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Although he played just three seasons with the Golden State Warriors, Mitch Richmond was and continues to be a fan favorite among Bay Area basketball enthusiasts. Nicknamed ĎRockí for his tough play, Richmond joined the Warriors after the team selected him with the fifth pick of the 1988 NBA Draft. He quickly made his mark on the league, averaging 22.0 points, 5.9 rebounds and 4.2 assists while earning NBA Rookie of the Year honors in 1989. Along with Tim Hardaway and Chris Mullin, Richmond was part of a trio that came to be known as Run TMC in reference to the popular rap group, Run DMC, from the 1980s & 90s. Richmond flourished in the Warriorsí up-tempo attack, averaging 22.7 points, 5.5 rebounds and 3.4 assists in his Warriors career before he was traded to Sacramento in November of 1991.
Warriors.com (DotCom): Whatís happening with Mitch Richmond right now? Mitch Richmond (MR): Iím doing all sorts of things, but one thing Iím really adamant about right now is Iím coming out with a lot of electronic products, actually some headphones called ďThe RockĒ series. Iíve actually been on that for about nine to 10 months and weíll be launching probably around the holiday season.
DotCom:How did you get involved with that? MR: I always loved electronics. With the new boom of headphones and Dr. Dre coming on the scene and just taking headphones to another level, thereís a lot of other companies out there that are benefitting from having different types of headphones. Iíve always been a guy who loved electronics and loved the new and improved thing thatís coming out. I just wanted to try and create something that I like to do.
DotCom:Are you still playing basketball? MR: I just got through playing just now and (Mark Jackson) was there. We play every Tuesday and Thursday in Calabasas (Southern California). I have a lot of the ex-guys out there: myself, (Byron) Russell, Mark Jackson, Cuttino Mobley, Chris Mullin comes sometimes. We get a lot of guys who come there and play against some of the European players and we have a good run.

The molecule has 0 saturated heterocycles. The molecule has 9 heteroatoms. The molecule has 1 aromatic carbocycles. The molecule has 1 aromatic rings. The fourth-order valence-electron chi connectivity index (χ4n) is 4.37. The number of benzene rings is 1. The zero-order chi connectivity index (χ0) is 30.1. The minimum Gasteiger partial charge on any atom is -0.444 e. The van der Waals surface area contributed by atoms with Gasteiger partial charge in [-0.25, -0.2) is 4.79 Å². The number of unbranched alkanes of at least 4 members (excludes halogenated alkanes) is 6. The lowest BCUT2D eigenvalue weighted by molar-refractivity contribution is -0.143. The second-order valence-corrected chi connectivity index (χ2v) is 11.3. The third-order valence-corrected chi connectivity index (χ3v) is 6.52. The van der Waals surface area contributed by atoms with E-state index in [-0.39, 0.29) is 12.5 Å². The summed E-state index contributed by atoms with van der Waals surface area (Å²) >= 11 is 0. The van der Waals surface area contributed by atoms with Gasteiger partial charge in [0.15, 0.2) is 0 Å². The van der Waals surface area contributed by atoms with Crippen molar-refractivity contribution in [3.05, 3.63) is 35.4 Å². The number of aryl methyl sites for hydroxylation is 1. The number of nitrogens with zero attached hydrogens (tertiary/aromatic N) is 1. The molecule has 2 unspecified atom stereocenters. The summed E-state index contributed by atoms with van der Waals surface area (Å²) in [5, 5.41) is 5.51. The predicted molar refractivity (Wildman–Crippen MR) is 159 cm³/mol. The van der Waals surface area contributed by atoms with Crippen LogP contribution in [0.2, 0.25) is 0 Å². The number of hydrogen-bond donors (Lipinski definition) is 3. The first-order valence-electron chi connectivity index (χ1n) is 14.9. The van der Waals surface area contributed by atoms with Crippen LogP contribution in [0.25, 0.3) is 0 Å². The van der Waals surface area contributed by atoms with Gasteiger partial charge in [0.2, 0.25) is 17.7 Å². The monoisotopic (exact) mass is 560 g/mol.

DotCom:What was it like playing with Chris Mullin? MR: I only played with Mully for three years. We just gelled and clicked right away. It was something unique. It was a one-two punch at the time and then a year later Tim Hardaway came. We just gelled right away. He took my game to another level by working out with him in the summertime, developing my jump shot and stretching my range a little bit.
DotCom:It must have been an honor to just be selected in the NBA Draft, but what was it like to win Rookie of the Year? MR: Being drafted by the Golden State Warriors, my first team, I really truly loved the area, I loved the teams, I loved how we played. I just had an opportunity to come in right away and start and get familiar with the offense. With Chris (Mullin) and some of the guys on that team, it really helped me and propelled me to win the Rookie of the Year. It was definitely a team effort.
DotCom:The era of Run TMC didnít last that long, but itís still an era that NBA fans talk about because you guys were so fun to watch. MR: We only played two years together. I played three years with Mully and two years with Tim and the name came the second year. People still remember that name and identify us as Run TMC. It was a fun time of basketball. It was probably one of my most fun times, definitely team-wise. I felt that we were not that far away. We competed with the Lakers in the second round (of the playoffs) that year and I thought we had the opportunity to add a couple pieces and we would be right there.
DotCom:What do you remember about playing with Tim Hardaway? MR: Tim had a little knuckleball shot, but it went in and he got to the rim. He was one of the quickest and strongest guards in the league that year and I think he was blowing by everyone. I enjoyed playing with him because he was such a great passer. It was a great combination for all three of us.
DotCom:You averaged at least 21.9 points for 10-straight seasons. Why do you think you were such a consistent scorer? MR: One thing I wanted to do was work harder than I did to get to the next level. So I worked on all parts of my game. I really didnít want to fall into a place where they said that I wasnít consistent or that I fell off. I just remembered trying to be as consistent as possible, trying to make sure that every year I tried to do the same or better. It was a tough feat, but I enjoyed competing every night and I think the guys I was going against helped me prepare. You had to be 100 percent on top of your game and if not, you were going to get embarrassed.
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